Spectacle | 124 South 3rd Street
Dir. Daniel Liatowitsch & David Todd Ocvirk, 1999
US, 84 min.
15TH ANNIVERSARY SCREENING!!!
Five strangers agree to live in a lavish house together under constant video surveillance, supposedly for an “experimental film”. The first night unfolds along the lines of any Real World episode, with the attendant personality clashes and flirtations – that is, until blades shoot out of the kitchen appliances, disemboweling Tina, the spastic raver girl, just as the doors and windows slam shut, trapping the survivors. With even more senselessly brutal deaths awaiting them in every booby-trapped room, they turn on each other, eventually uniting their suspicions against their most unstable housemate, artist/mental patient Kyra (who can’t find her pills). But Kyra frantically warns them of a mysterious man she glimpsed on TV slicing his own face off with a razor blade while cackling and chanting “Kolobos…today…I…exist…”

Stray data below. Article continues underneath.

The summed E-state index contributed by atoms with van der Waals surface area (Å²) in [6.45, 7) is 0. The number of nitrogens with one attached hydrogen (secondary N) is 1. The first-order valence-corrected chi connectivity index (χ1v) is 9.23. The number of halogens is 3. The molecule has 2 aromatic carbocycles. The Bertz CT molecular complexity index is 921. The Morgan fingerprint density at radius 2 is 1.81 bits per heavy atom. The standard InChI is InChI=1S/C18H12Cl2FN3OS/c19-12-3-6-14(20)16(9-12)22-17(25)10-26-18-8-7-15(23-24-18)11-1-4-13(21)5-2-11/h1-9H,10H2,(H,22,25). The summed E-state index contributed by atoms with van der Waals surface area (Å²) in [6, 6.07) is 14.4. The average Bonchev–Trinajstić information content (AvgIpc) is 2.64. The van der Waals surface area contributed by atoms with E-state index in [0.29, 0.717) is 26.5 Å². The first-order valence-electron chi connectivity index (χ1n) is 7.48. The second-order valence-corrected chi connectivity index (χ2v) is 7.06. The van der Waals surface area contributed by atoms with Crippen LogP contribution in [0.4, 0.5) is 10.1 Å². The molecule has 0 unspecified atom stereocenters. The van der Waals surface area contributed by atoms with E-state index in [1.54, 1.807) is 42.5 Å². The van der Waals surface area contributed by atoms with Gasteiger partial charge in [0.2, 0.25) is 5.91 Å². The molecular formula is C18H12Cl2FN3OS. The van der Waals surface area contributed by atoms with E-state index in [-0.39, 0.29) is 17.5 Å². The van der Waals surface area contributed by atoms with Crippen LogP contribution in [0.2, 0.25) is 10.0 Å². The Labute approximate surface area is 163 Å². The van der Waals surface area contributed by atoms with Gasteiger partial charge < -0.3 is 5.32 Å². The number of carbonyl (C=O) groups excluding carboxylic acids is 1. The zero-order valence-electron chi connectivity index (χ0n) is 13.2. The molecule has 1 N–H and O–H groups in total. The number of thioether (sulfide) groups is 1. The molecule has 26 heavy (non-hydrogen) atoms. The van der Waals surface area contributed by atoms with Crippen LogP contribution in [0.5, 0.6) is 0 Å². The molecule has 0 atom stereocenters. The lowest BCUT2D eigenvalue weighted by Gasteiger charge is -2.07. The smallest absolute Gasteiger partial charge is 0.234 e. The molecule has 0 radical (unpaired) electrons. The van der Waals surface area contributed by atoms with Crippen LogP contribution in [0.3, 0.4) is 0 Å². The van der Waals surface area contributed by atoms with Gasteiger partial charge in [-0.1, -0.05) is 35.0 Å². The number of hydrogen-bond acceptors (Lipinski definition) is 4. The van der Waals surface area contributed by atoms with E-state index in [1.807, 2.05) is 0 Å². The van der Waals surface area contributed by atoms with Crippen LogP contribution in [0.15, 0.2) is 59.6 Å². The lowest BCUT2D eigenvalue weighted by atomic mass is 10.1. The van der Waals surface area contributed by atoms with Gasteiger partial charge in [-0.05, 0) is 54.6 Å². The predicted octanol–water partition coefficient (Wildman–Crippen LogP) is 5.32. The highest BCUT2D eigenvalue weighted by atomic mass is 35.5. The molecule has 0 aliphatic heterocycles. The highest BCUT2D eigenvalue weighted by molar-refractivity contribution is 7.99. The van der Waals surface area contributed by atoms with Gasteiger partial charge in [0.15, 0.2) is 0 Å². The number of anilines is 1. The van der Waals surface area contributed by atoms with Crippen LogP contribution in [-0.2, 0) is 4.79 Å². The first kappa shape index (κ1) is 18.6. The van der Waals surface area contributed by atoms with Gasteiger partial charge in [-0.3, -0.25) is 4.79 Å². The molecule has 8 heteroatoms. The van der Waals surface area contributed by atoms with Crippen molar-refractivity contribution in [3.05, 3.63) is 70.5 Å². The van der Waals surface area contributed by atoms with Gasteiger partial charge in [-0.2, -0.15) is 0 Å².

Horror films with a Big Brother-inspired reality TV premise would eventually emerge as a familiar trope in the early aughts with films like “My Little Eye” and “Series 7: The Contenders” but KOLOBOS predated all of them, completed months before Big Brother itself debuted in the US.
Uncommonly for a direct-to-video slasher film, Kolobos’s main source of inspiration is Dario Argento, and it is an impassioned tribute indeed, with hyper-gruesome practical effects, set-piece murders, expressionistic lighting, surrealistic logic and an effectively Goblin-esque knock-off score. Loaded also with overt references to Fulci, Bava and early Carpenter, Kolobos is one of the earliest explicit odes to 80s horror, even as some of its ghostly phantom effects anticipated films like Ringu and Dark Water. Kolobos is truly an under-appreciated and ahead-of-its-time horror film awaiting rediscovery.